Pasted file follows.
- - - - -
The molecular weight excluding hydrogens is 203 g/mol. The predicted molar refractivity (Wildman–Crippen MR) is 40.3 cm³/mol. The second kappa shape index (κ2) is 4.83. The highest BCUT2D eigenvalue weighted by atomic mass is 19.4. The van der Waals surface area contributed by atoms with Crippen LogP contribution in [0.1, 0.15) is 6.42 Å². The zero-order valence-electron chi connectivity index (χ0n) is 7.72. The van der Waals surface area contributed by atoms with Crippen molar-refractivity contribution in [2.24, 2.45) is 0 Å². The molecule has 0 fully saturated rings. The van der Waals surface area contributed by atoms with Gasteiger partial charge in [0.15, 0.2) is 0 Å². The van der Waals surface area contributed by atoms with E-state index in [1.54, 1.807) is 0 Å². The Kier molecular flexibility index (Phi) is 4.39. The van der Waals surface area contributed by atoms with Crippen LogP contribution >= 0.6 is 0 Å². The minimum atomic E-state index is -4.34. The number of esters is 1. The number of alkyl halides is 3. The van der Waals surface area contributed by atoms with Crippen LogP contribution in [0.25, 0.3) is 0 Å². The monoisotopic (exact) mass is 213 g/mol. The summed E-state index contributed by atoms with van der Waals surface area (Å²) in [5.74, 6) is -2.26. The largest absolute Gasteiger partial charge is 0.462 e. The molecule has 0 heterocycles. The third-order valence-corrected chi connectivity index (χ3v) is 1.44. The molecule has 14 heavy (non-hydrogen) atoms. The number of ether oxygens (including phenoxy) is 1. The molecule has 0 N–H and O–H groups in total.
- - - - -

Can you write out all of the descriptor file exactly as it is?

The molecular weight excluding hydrogens is 203 g/mol. The predicted molar refractivity (Wildman–Crippen MR) is 40.3 cm³/mol. The second kappa shape index (κ2) is 4.83. The highest BCUT2D eigenvalue weighted by atomic mass is 19.4. The van der Waals surface area contributed by atoms with Crippen LogP contribution in [0.1, 0.15) is 6.42 Å². The zero-order valence-electron chi connectivity index (χ0n) is 7.72. The van der Waals surface area contributed by atoms with Crippen molar-refractivity contribution in [2.24, 2.45) is 0 Å². The molecule has 0 fully saturated rings. The van der Waals surface area contributed by atoms with Gasteiger partial charge in [0.15, 0.2) is 0 Å². The van der Waals surface area contributed by atoms with E-state index in [1.54, 1.807) is 0 Å². The Kier molecular flexibility index (Phi) is 4.39. The van der Waals surface area contributed by atoms with Crippen LogP contribution >= 0.6 is 0 Å². The minimum atomic E-state index is -4.34. The number of esters is 1. The number of alkyl halides is 3. The van der Waals surface area contributed by atoms with Crippen LogP contribution in [0.25, 0.3) is 0 Å². The monoisotopic (exact) mass is 213 g/mol. The summed E-state index contributed by atoms with van der Waals surface area (Å²) in [5.74, 6) is -2.26. The largest absolute Gasteiger partial charge is 0.462 e. The molecule has 0 heterocycles. The third-order valence-corrected chi connectivity index (χ3v) is 1.44. The molecule has 14 heavy (non-hydrogen) atoms. The number of ether oxygens (including phenoxy) is 1. The molecule has 0 N–H and O–H groups in total.